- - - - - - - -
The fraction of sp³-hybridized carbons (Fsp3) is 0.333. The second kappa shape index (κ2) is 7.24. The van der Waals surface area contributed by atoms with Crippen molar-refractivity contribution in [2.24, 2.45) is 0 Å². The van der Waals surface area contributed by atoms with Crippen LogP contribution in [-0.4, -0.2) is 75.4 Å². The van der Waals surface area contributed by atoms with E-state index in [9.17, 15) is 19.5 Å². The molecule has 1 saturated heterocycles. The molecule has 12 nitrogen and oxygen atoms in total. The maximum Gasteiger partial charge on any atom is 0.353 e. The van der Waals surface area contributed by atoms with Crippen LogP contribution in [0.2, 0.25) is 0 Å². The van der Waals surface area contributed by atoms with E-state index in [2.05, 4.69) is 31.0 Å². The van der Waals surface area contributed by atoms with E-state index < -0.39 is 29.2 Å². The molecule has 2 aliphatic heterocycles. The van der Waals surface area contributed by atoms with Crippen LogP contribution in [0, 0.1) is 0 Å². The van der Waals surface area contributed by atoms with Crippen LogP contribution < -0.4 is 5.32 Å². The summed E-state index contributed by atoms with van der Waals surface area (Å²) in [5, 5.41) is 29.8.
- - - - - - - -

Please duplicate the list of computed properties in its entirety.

The fraction of sp³-hybridized carbons (Fsp3) is 0.333. The second kappa shape index (κ2) is 7.24. The van der Waals surface area contributed by atoms with Crippen molar-refractivity contribution in [2.24, 2.45) is 0 Å². The van der Waals surface area contributed by atoms with Crippen LogP contribution in [-0.4, -0.2) is 75.4 Å². The van der Waals surface area contributed by atoms with E-state index in [9.17, 15) is 19.5 Å². The molecule has 1 saturated heterocycles. The molecule has 12 nitrogen and oxygen atoms in total. The maximum Gasteiger partial charge on any atom is 0.353 e. The van der Waals surface area contributed by atoms with Crippen LogP contribution in [0.2, 0.25) is 0 Å². The van der Waals surface area contributed by atoms with E-state index in [2.05, 4.69) is 31.0 Å². The van der Waals surface area contributed by atoms with E-state index < -0.39 is 29.2 Å². The molecule has 2 aliphatic heterocycles. The van der Waals surface area contributed by atoms with Crippen LogP contribution in [0, 0.1) is 0 Å². The van der Waals surface area contributed by atoms with Crippen LogP contribution < -0.4 is 5.32 Å². The summed E-state index contributed by atoms with van der Waals surface area (Å²) in [5, 5.41) is 29.8.